phs band

Bass Drum player Ian Gamboa after one week of band camp. Photo by D. Coffey. (August 18, 2014)

Fifty-five members of the Plainfield High School marching band were going through their paces on the football field on Aug. 15. Band Director Kacey Howard watched from the roof of the sports booth high over mid-field. When they finished the short movement, Howard gave them immediate feedback.

"Alto's let it rip," she yelled. "Sax, don't run out of gas. Tuba, you need more air." Then Howard asked them to run through the movement all over again.

The students have been studying the music and marching patterns of what will eventually be a seven-minute, three movement show. "Prophecy" is a piece composed by Howard's husband, Chris. It's inspired by Shakespeare's tragedy, "Macbeth."

"We thought we could do something interesting and unique," Howard said. After brainstorming and listening to two symphonies based on "Macbeth" they came up with their 2014 show.

The students, Howard and her assistants have been practicing their marching, then their music, then putting the two together in careful choreography. Color guard members have been weaving in and out of the band's formation doing a separate but related movement choreographed to the music. It's one big moving jigsaw puzzle that has to be ready for Sept. 12 when the Plainfield football team hosts its first home game.

Band camp is an intensive training camp for PHS musicians. Their days start at 9 a.m. and end at 5 p.m., five days a week for two weeks. Each day they've been given several pages worth of drills and music to master. In their first week they completed 11 sets, focusing on the music, marching and drill charts that let each musician know their place on the field. They'll learn 30 more in the second week. It's a huge investment for the students. Besides performing at each home football game, they'll hit the road for competitions. This year they'll make six of them, including the Clipper Invitational on Sept. 20.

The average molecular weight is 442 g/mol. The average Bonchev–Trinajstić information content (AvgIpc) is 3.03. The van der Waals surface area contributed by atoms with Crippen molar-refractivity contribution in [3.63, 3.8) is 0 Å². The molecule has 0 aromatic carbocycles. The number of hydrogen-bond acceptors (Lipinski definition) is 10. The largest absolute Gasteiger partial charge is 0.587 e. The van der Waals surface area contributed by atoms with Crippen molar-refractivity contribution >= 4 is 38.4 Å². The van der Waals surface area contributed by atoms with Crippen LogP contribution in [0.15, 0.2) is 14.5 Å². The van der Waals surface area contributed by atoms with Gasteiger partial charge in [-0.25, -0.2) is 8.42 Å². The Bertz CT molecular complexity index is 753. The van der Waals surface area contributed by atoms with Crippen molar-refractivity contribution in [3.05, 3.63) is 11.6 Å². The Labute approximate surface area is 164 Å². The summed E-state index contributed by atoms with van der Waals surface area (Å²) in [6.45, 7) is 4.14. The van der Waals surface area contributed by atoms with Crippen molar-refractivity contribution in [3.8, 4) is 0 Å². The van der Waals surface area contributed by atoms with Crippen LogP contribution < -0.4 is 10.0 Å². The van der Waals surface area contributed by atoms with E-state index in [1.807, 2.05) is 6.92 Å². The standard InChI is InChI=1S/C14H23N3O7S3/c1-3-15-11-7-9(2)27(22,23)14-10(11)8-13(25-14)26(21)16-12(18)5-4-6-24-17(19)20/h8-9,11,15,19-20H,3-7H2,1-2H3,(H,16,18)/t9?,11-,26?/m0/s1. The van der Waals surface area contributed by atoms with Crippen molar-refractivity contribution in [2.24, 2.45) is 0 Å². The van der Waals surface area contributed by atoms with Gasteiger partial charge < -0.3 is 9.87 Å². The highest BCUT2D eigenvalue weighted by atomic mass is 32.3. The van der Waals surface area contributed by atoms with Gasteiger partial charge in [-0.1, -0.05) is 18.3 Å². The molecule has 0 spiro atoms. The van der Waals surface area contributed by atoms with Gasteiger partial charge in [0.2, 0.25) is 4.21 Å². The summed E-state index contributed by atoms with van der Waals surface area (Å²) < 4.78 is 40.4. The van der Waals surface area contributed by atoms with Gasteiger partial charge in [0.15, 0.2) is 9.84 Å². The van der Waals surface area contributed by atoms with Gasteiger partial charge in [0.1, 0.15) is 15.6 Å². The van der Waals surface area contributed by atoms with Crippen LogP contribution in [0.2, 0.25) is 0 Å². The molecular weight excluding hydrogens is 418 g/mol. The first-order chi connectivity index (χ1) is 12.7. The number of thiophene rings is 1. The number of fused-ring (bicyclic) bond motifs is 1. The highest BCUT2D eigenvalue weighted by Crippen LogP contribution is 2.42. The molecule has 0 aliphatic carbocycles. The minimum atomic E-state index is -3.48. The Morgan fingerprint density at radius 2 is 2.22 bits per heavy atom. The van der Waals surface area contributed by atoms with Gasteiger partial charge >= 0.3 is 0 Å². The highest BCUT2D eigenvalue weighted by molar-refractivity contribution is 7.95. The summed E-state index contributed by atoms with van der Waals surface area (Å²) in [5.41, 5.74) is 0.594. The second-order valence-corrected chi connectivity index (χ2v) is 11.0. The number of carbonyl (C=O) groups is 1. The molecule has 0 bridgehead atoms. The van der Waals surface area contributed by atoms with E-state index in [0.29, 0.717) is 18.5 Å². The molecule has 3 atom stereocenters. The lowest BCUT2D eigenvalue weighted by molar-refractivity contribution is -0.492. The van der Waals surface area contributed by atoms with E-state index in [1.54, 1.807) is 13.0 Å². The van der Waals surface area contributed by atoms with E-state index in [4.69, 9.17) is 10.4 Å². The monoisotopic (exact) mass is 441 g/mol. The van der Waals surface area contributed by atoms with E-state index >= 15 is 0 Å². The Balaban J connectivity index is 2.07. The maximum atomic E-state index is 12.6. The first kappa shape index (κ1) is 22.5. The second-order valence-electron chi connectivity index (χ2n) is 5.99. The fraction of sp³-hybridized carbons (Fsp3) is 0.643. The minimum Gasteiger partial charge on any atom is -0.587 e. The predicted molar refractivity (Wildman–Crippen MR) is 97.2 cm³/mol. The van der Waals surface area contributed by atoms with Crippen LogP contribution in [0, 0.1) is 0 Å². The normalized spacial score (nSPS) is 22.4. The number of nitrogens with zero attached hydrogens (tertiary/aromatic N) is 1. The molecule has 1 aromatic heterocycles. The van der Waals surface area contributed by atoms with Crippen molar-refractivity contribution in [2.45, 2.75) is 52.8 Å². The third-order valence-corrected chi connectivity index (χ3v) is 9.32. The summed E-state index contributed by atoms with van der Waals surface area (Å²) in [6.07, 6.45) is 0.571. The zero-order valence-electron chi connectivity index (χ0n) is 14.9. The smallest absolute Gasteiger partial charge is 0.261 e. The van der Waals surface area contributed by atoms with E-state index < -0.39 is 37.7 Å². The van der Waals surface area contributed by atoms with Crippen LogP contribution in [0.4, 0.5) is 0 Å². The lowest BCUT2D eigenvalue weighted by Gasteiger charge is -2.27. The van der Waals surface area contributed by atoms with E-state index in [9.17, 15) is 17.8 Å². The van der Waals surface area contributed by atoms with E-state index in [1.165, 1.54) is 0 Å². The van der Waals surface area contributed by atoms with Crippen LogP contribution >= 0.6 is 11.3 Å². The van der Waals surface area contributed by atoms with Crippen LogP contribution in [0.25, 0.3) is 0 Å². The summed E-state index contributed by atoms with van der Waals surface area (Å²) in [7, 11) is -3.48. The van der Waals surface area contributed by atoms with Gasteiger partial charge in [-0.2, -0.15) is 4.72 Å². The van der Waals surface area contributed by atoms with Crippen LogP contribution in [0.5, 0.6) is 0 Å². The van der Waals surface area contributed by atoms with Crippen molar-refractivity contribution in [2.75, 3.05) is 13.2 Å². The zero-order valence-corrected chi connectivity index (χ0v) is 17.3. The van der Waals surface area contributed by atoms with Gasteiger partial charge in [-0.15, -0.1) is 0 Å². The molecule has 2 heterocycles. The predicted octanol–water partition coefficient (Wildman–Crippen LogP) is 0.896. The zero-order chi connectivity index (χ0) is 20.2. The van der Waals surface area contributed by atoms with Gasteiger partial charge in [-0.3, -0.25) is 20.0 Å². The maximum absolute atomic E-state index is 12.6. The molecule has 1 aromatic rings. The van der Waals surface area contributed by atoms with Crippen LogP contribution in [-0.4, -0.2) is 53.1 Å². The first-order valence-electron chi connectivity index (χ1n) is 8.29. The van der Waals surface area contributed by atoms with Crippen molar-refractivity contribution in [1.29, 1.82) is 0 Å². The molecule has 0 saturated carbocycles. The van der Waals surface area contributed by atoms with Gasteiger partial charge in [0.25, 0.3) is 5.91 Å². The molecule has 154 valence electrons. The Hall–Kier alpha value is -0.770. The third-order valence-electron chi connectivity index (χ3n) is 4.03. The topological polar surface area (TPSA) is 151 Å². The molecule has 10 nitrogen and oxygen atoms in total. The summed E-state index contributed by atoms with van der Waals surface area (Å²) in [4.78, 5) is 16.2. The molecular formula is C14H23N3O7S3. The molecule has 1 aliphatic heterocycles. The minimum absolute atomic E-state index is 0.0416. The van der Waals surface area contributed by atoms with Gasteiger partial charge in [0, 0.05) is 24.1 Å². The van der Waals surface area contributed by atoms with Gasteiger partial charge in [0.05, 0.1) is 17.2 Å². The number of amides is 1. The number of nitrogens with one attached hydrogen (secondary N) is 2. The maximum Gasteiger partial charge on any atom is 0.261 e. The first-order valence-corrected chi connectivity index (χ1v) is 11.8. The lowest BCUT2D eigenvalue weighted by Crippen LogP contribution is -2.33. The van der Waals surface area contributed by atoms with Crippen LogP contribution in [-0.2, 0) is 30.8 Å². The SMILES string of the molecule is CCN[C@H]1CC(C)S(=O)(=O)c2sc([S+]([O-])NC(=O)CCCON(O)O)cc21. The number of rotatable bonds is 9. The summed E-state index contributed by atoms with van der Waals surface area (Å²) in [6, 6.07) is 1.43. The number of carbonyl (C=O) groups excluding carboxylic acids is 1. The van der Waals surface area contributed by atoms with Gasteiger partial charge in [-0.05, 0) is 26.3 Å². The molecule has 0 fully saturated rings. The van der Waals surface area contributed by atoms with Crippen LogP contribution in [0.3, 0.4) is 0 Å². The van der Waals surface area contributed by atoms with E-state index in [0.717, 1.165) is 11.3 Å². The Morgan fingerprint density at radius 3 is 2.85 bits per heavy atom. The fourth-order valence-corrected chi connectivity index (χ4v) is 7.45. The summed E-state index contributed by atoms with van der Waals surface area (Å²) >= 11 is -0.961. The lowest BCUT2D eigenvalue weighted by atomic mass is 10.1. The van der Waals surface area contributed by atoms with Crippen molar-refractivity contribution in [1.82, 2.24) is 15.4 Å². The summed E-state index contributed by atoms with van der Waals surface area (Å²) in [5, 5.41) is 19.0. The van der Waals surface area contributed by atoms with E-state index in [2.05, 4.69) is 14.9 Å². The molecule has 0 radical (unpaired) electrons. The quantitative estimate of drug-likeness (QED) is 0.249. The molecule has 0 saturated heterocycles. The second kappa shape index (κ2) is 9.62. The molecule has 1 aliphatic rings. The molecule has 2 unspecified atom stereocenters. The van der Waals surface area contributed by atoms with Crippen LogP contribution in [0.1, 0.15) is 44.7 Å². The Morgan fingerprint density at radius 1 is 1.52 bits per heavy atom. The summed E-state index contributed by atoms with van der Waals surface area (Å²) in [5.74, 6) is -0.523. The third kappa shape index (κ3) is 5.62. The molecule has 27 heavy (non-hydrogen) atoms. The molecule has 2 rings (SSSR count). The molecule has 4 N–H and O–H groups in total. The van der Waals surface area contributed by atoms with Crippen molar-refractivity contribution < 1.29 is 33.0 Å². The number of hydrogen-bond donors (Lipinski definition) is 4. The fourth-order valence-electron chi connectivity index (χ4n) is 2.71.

Drum Major Noah Sarette took his position on top of the platform and gave the cue to band members to begin another drill –this time without playing the music. "What I do doesn't matter," he said. "They're the ones who make the magic happen." He nodded to the students on the field.

The students held their instruments and counted out the number of beats. They stopped after eight beats or 16 beats and checked their positions against others on the field. Howard could see where the holes developed or where the spacing was off. They adjusted themselves to fit the diagrams they'd been studying all week. "Let's do a full run through," Howard said, and the students hustled into position.

Sarette took his cue from the drum line, gave the order to begin, and all at once the field came alive with music and movement. "Today is better than yesterday," Howard yelled from her perch when they finished. "Your feet looked beautiful. Color guard, you were together. Now let's go to the beginning and play that again."

It will be a challenge to follow up their 2013 success when they captured the USBands 2A State Championship and All New England Championship. It's one challenge of many they've embraced. All 55 band members accepted the ALS ice-bucket challenge at the end of their first week of training. They raised $600 for the cause.